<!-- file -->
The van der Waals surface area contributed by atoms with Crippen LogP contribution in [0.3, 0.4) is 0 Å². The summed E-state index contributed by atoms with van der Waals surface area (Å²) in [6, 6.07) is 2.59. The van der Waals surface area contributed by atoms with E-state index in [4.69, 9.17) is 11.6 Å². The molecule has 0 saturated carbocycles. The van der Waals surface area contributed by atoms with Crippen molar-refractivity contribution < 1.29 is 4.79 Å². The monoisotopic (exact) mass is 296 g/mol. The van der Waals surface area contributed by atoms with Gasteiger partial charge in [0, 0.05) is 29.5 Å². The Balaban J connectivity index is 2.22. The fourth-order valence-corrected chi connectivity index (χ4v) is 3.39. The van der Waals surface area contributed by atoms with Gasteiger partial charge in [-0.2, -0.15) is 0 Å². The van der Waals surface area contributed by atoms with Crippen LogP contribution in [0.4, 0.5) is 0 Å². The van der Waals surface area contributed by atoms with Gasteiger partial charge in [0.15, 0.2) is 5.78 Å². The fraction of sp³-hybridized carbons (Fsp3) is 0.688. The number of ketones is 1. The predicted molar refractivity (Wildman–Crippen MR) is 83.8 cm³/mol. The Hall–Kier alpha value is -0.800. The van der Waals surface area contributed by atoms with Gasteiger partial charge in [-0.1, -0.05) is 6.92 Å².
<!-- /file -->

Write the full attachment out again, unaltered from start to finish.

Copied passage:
The van der Waals surface area contributed by atoms with Crippen LogP contribution in [0.3, 0.4) is 0 Å². The summed E-state index contributed by atoms with van der Waals surface area (Å²) in [6, 6.07) is 2.59. The van der Waals surface area contributed by atoms with E-state index in [4.69, 9.17) is 11.6 Å². The molecule has 0 saturated carbocycles. The van der Waals surface area contributed by atoms with Crippen molar-refractivity contribution < 1.29 is 4.79 Å². The monoisotopic (exact) mass is 296 g/mol. The van der Waals surface area contributed by atoms with Gasteiger partial charge in [0, 0.05) is 29.5 Å². The Balaban J connectivity index is 2.22. The fourth-order valence-corrected chi connectivity index (χ4v) is 3.39. The van der Waals surface area contributed by atoms with Gasteiger partial charge in [-0.2, -0.15) is 0 Å². The van der Waals surface area contributed by atoms with Crippen LogP contribution in [0.4, 0.5) is 0 Å². The van der Waals surface area contributed by atoms with Gasteiger partial charge in [0.15, 0.2) is 5.78 Å². The fraction of sp³-hybridized carbons (Fsp3) is 0.688. The number of ketones is 1. The predicted molar refractivity (Wildman–Crippen MR) is 83.8 cm³/mol. The Hall–Kier alpha value is -0.800. The van der Waals surface area contributed by atoms with Gasteiger partial charge in [-0.1, -0.05) is 6.92 Å².